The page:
The primordial nature of culture makes us understand arts regardless of nationality, race or faith. In 2007, I directed the theatre show called “Class Enemy”. Nigel Williams, a playwright, placed his action in South London in the 1970s. We adapted it to Bosnian post-war circumstances. This play about juvenile violence we played in different cities in Bosnia and Herzegovina, for the Serbian, Bosniak, Croat and mixed origin spectators alike, and it always touched the audience profoundly. Jonathan Mills, director of the Edinburgh International Festival, saw our “Class Enemy” in a bombed building of the Faculty of Engineering in Sarajevo and invited us to Edinburgh. The Festival asked us to play in several other cities in Scotland as well. We also conducted several workshops for local young people, especially those affected by juvenile violence. In Stirling, during the workshop, I was profoundly disturbed when a teenager talked about his life and introduced himself with the words: “I am 14 years old and I am an alcoholic” The Bosnian show based on the English play, brought to Scotland 30 years after it was written, was meaningful for a young and troubled Scot. It is the nature of art, which transcends a verbal language, local history and social class.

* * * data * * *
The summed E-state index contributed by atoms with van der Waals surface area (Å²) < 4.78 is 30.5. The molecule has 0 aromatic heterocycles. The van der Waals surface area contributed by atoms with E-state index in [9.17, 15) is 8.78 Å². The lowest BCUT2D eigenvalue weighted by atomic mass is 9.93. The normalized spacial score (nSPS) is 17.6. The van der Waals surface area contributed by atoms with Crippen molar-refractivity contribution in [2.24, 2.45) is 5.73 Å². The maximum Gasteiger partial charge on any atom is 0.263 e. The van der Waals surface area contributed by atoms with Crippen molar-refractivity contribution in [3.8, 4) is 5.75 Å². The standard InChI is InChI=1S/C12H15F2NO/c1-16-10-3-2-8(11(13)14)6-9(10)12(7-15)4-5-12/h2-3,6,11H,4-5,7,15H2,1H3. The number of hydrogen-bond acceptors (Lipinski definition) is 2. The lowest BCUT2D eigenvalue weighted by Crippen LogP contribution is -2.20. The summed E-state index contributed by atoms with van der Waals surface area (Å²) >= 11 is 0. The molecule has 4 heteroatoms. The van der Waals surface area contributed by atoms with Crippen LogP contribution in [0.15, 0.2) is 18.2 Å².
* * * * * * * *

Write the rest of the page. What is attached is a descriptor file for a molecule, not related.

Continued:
Sometimes, arts can transcend even the pain. In April 2012, the East West staged a concert called “Sarajevo Red Line” for the citizens of Sarajevo killed during the siege. The singers and musicians on stage played a concert for 11,541 empty red chairs placed down the main street in central Sarajevo: 825 rows of chairs placed in the way they would be put together for any other concert took almost a kilometre of the street. The rows also included 643 small red chairs for the killed Sarajevo children. Tens of thousands of people stood on the pavements and witnessed this concert for the absent audience. That whole day people were passing by the red chairs leaving flowers and messages on the seats for their beloved ones. The most impressive of all was silence, which filled the air all day long – the united silence of the living and those absent from the chairs. For a single day, “Sarajevo Red Line” transformed the entire city into something that can be called the metaphysical state of a city.